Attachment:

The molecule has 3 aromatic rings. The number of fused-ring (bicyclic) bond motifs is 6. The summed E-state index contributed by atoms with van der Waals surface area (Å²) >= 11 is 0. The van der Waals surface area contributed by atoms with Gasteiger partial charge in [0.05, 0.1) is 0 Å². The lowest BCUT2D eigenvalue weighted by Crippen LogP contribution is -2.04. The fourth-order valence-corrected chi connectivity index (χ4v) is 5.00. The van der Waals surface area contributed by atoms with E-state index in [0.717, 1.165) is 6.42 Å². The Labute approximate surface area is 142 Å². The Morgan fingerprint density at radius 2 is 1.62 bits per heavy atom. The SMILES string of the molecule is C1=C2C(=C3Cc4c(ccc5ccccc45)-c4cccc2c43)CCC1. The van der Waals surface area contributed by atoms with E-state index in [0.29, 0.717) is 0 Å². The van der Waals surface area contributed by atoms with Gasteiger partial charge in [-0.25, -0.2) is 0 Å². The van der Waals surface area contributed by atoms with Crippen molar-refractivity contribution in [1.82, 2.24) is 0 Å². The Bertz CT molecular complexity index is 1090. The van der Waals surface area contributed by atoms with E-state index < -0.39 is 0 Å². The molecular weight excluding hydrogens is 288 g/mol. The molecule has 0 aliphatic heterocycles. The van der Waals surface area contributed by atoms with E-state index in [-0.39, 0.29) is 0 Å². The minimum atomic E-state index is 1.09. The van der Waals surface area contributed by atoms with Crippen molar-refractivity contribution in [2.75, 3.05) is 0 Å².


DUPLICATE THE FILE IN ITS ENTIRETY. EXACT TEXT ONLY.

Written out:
The molecule has 3 aromatic rings. The number of fused-ring (bicyclic) bond motifs is 6. The summed E-state index contributed by atoms with van der Waals surface area (Å²) >= 11 is 0. The van der Waals surface area contributed by atoms with Gasteiger partial charge in [0.05, 0.1) is 0 Å². The lowest BCUT2D eigenvalue weighted by Crippen LogP contribution is -2.04. The fourth-order valence-corrected chi connectivity index (χ4v) is 5.00. The van der Waals surface area contributed by atoms with E-state index in [0.717, 1.165) is 6.42 Å². The Labute approximate surface area is 142 Å². The Morgan fingerprint density at radius 2 is 1.62 bits per heavy atom. The SMILES string of the molecule is C1=C2C(=C3Cc4c(ccc5ccccc45)-c4cccc2c43)CCC1. The van der Waals surface area contributed by atoms with E-state index in [0.29, 0.717) is 0 Å². The van der Waals surface area contributed by atoms with Gasteiger partial charge in [-0.25, -0.2) is 0 Å². The van der Waals surface area contributed by atoms with Crippen molar-refractivity contribution in [1.82, 2.24) is 0 Å². The Bertz CT molecular complexity index is 1090. The van der Waals surface area contributed by atoms with E-state index < -0.39 is 0 Å². The molecular weight excluding hydrogens is 288 g/mol. The molecule has 0 aliphatic heterocycles. The van der Waals surface area contributed by atoms with E-state index in [-0.39, 0.29) is 0 Å². The minimum atomic E-state index is 1.09. The van der Waals surface area contributed by atoms with Crippen molar-refractivity contribution in [2.75, 3.05) is 0 Å².